Words of the Day

Written by charlie   
Sunday, 20 July 2014 02:05
Some new words of the day:

One of my favorite scents is the first minute or two of during a storm, the scent of rain on bare earth.  Apparently it has had a official name all this time.... Petrichor.  Who knew?

Ruderal species, also known as pioneer species, are hardy plants among the first to colonize disturbed areas (recent construction or the sides of a roadway for example), and often stabilize soils.  Depending on the species, they can also outlive their welcome if its an invasive that does not allow the succession of native species.
Additional reading:

Congo bog

Written by charlie   
Wednesday, 16 July 2014 13:50

I’ve written previously about peat and its importance to gardeners, scotch drinkers and its role in climate change (carbon sequestration) but apparently, in this golden age of mapping and remote sensing, the world’s largest peatland has just been discovered in the Congo!

I've always considered bogs and fens (Both are considered Mires, but a major difference is water chemistry;  Bog waters are acidic, and fens are neutral to alkaline) as the more mysterious types of wetlands, evoking images of Sherlock Holmes and the Hound of the Baskervilles in the Scottish countryside.

Like myself, many people are more familiar with northern peat bogs, which are almost entirely populated by spagnatum moss. The Congo bog is different, consisting of a broad range of partially decomposed plant matter, detritus provided by the tropical rain forest.  Due to the constant waterlogged conditions, decomposition happens very slowly, if at all, over the course of centuries and the peat layer slowly deepens, an estimated 5mm per year.

The massive bog wascreated during the last ice age, approximately 10,000 years old and is estimated to be between 40,000 and 80,000 square miles (102,000 sq km to 2024,000 sq km) in size and as deep as 23 feet. For comparison purposes, the state of Pennsylvania comes in at 46,055 sq miles (119,283 sq km). Since there are literally billions of tons of peat, the worlds largest carbon sink may have just been discovered

Prior to this discovery, the worlds largest bog was located in West Siberia, Russia, and covers more than a million square kilometers. Due to climate change and the permafrost melting, forzen bogs found in the tundra have been thawing out and increasingly releasing carbon (CO2) into the atmosphere.

The importance of conserving bogs can hardly be overstated. Consider this quick fact; peatlands cover less than 3% of the Earth's surface, but are believed to contain twice as much carbon as the world's forests.

Additional Reading and Sources






Some articles about Peat Bogs





Written by charlie   
Wednesday, 28 May 2014 18:57

Common name: Common Spicebush
Scientific name: Lindera benzoin

Out of season, a Spicebush plant can easily be overlooked, but it’s a good illustration of the variability and importance of plants in a wetland.  The Spicebush is an aromatic, understory shrub which typically grows between 5-10 feet and found in wooded bottomlands, low swamps, and along streams. Like most shrubs, Spicebush has many trunks, and is colonial, or spreads asexually via its roots.  Alternatively, the spice bush can also reproduce sexually, as there are both male and female plants (dioecious), something of an oddity in the botanical world.  (It is estimated that only 4% -7% of plants are dioecious.)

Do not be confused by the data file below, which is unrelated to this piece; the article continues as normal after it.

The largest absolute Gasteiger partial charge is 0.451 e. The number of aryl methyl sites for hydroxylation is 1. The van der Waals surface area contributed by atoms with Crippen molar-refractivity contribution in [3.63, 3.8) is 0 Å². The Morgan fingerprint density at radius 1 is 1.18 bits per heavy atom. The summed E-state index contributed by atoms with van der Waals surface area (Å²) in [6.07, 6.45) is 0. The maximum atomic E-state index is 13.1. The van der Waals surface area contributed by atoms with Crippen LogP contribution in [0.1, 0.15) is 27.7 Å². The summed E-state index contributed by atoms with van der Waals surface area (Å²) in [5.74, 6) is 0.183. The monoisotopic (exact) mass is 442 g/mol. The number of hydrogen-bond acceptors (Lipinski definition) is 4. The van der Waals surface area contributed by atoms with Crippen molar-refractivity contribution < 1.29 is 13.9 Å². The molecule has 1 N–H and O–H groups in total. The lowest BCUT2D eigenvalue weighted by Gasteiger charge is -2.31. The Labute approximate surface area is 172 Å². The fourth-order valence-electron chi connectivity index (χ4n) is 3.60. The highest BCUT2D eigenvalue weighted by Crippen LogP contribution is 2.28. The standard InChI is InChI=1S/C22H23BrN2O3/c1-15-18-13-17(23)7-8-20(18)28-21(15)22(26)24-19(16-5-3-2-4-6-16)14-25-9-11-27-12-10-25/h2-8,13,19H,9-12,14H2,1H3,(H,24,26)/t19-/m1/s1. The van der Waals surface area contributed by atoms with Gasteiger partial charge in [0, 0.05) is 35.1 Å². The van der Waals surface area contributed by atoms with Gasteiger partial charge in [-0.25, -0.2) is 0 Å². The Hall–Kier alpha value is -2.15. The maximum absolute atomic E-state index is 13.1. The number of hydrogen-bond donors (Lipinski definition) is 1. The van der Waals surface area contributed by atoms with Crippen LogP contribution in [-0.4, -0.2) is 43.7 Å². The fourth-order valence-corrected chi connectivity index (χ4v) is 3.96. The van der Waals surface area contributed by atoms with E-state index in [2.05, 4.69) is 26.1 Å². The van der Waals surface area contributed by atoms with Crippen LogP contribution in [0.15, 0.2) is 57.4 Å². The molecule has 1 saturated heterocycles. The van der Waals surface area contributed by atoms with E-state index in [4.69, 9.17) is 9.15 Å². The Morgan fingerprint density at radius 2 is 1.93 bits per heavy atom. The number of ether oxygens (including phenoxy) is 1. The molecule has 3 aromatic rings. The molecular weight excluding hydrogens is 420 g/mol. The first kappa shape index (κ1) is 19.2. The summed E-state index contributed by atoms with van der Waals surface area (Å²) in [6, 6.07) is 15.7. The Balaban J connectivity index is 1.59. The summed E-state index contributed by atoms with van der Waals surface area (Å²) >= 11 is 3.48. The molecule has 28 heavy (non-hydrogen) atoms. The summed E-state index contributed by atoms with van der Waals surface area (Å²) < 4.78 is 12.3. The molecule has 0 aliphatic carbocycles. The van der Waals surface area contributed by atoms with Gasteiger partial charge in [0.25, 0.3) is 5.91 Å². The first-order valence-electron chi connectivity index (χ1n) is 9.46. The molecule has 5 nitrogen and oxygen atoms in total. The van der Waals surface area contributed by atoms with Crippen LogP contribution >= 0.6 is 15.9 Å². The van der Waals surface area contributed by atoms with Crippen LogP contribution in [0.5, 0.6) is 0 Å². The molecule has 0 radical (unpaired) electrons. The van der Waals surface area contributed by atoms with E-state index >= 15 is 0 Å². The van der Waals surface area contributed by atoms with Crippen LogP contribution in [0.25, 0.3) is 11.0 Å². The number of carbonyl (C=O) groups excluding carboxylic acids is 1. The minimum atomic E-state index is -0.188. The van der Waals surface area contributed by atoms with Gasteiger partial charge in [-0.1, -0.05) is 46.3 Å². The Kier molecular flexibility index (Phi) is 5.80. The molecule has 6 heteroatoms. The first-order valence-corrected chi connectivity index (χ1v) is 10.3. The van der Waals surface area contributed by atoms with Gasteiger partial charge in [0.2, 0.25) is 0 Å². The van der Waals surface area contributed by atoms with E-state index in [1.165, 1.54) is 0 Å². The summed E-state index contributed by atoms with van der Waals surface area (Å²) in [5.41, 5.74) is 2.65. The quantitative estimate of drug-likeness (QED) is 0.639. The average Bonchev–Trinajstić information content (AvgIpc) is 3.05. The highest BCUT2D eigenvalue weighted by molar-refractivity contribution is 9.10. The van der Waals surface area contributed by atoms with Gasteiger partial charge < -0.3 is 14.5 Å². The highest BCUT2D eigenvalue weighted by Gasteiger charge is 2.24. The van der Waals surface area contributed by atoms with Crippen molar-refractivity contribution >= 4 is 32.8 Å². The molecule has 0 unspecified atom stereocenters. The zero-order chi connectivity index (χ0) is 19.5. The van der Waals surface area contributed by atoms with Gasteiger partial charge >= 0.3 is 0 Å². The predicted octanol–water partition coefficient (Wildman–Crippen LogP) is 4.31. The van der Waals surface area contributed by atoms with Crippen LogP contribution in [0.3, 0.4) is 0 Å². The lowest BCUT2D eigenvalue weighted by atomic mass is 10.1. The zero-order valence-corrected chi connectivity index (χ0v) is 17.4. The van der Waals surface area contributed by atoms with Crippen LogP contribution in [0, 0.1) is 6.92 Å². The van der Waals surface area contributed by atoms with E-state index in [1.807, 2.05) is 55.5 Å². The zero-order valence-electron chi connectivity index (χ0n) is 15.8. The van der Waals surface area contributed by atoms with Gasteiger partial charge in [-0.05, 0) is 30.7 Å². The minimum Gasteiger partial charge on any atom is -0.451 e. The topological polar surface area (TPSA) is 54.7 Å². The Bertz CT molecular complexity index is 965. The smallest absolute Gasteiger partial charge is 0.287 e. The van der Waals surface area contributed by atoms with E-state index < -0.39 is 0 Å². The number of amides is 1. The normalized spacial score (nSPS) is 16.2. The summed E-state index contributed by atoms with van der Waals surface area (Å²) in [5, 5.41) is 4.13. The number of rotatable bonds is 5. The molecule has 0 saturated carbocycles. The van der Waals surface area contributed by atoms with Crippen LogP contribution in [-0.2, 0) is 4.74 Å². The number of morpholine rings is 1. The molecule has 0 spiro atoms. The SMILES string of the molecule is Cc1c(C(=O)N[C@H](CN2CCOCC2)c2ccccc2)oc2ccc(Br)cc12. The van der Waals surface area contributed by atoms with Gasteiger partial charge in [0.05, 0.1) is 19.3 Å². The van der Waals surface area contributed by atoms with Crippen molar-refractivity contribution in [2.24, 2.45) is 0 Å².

The shrubs name derives from the spicy/lemony fragrance of the stems, leaves, and fruits when bruised.  It has some limited food value as a flavoring or adding scent, but it had been used as an indicator species by early settlers to locate fertile soil.

Beyond its scent, the shrubs other identifying feature are its fruits, or drupes.  The drupes are shiny red berries which are eaten by many birds, particularly thrushes, and wildlife. The drupes mature between  August and October, and only appear on the female plant if it has been fertilized.

The leaves are dark green, alternate, pointy-tipped, oval-shaped stalked leaves smooth edges that range between 2 and 6 inches long.  The Spicebush is one of the first bushes to bloom in March or April, and produces  small, pale yellow flowers.  During the fall, the leaves turn yellow.

The Spicebush is also a host plant to butterflies in the swallowtail family, especially the Spicebush Swallowtail and the Eastern Tiger Swallowtail who lay eggs on the underside of the leaves.  When a caterpillar emerges from an egg, it wraps the leaf around itself like a jacket, safely spending most of the day in its leaf shelter, leaving only at night to eat.

The Spicebush It is found throughout east Texas, Oklahoma and eastward through all of the Atlantic states and as far north as Maine and southern Canada.

Spicebush with yellow fall foliageSpicebush Berries

Additional reading and sources:




USDA Plants Database. Plant Guide “Spicebush: Lindera benzoin (L.) Blume.” http://plants.usda.gov/plantguide/pdf/pg_libe3.pdf




Photos copyright  USDA, NRCS. 2014. The PLANTS Database (http://plants.usda.gov, 28 May 2014). National Plant Data Team, Greensboro, NC 27401-4901 USA.


Last Updated on Thursday, 29 May 2014 00:59

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